Employment To-The-Point

With labour and skills shortages being experienced across the economy, businesses are increasingly needing to recruit non-UK nationals from overseas to fill vacancies.  In order to do this, employers need to apply for an immigration sponsor licence. 

For businesses going down this route it is important to consider at the outset the purposes for which they would use a sponsor licence in practice and what they need to have in place to support a sponsor licence application. 

Sponsorship licences – the options

By far the most commonly used category of sponsor licence is the Skilled Worker licence. This route enables businesses to sponsor workers to come to or stay in the UK to carry out eligible jobs. 

Multi-national businesses may also be interested in the Global Business Mobility: Senior or Specialist Worker and Graduate Trainee routes. These routes provide the option for workers at linked overseas entities within a group of companies to take on temporary work assignments within the UK.

Other types of sponsor licence with narrower applications are also available.

Practical tips on sponsorship applications

One of the first things for a business to consider is the roles for which it intends to sponsor migrant workers. It will then need to focus on gathering the relevant supporting documents. The Home Office expects sponsor licence applicants to explain which roles they are interested in filling with sponsored workers including the skills, experience and qualifications required for the role and any specific candidates who have been identified. Without this information, the Home Office could refuse the application or refuse to grant certificates of sponsorship required for prospective employees to apply for a work visa.

If there are multiple corporate entities within the group that employ staff, consideration should be given to the best way of structuring the sponsor licence and which group entities should be included. Usually, it is preferable to include all the entities on a single licence as this removes the administrative burden of having multiple licences, provided that the entity applying for the licence has HR oversight across the group.  If they do not, separate licences may be required. 

Businesses should also bear in mind the length of time which it can take for a sponsor licence and subsequent sponsored visas to be granted. The Home Office's target period from application to outcome is 8 weeks. Although a priority service is available, access to the priority service is subject to daily limits and is not guaranteed.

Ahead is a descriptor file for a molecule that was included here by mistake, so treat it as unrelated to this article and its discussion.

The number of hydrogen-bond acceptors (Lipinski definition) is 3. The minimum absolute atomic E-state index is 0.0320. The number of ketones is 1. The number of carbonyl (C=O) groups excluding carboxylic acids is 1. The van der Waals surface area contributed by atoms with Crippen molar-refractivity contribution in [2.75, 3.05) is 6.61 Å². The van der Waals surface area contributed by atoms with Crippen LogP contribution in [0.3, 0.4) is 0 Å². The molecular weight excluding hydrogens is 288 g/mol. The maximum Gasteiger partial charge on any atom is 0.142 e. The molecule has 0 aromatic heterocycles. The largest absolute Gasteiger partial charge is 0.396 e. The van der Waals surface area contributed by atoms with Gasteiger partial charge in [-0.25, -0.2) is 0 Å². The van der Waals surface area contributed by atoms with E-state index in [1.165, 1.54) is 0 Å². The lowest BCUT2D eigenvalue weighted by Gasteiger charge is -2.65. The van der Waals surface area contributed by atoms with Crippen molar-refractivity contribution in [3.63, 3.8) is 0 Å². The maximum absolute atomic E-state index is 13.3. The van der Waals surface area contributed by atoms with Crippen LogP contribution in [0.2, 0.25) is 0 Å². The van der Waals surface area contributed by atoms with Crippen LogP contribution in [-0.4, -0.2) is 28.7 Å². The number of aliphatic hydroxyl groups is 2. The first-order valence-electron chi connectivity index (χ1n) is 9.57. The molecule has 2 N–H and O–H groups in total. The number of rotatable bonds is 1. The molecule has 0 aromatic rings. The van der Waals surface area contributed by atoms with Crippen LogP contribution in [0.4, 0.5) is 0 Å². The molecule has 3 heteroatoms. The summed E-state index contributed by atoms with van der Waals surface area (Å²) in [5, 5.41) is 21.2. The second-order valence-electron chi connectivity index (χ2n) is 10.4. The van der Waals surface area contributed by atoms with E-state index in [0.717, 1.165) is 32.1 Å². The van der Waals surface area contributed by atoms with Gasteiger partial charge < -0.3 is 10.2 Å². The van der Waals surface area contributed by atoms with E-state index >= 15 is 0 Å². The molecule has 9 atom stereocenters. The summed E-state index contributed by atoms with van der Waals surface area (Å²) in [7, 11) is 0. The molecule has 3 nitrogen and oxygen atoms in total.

Applying for a sponsor licence can bring additional scrutiny in relation to right to work checks. It can therefore be a helpful step to carry out a right to work audit of current employees ahead of any sponsor licence application to make sure that current processes and records are in order.  

Focus – Hospitality Sector

Businesses in the hospitality sector have been experiencing difficulties recruiting for various roles in the UK.  Whilst not all roles in the hospitality sector are eligible for sponsorship, there are some roles which are, subject to salary requirements being met – for example, chefs, chef- managers, head chefs and pastry chefs, restaurant and bar managers, catering managers and events organisers.  Hospitality businesses are sometimes asked additional questions when applying for sponsor licences, and certificates of sponsorship, and we can assist with these requests. 

Focus – Start-ups and new businesses

Businesses which have been operating in the UK for less than 18 months on the date of the sponsor licence application often find it difficult to provide the necessary supporting documents. If immigration sponsorship is part of a new business' recruitment strategy, it is important to give some thought to the supporting evidence required for the sponsor licence application at the outset.  

Where a new business is an entity within a more established group, it may be possible for the new entity to be added to an existing group sponsor licence. However, this process is not necessarily any quicker than applying for a separate sponsor licence and the business will need to weigh up the options at an early stage.

We can help with all aspects of the visa sponsorship process, from applying for the initial licence to the sponsorship of individual migrants.

Key Contacts

Sarah Harrop

Sarah Harrop

Partner, Employment & Immigration

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Will Jepson

Will Jepson

Associate, Employment

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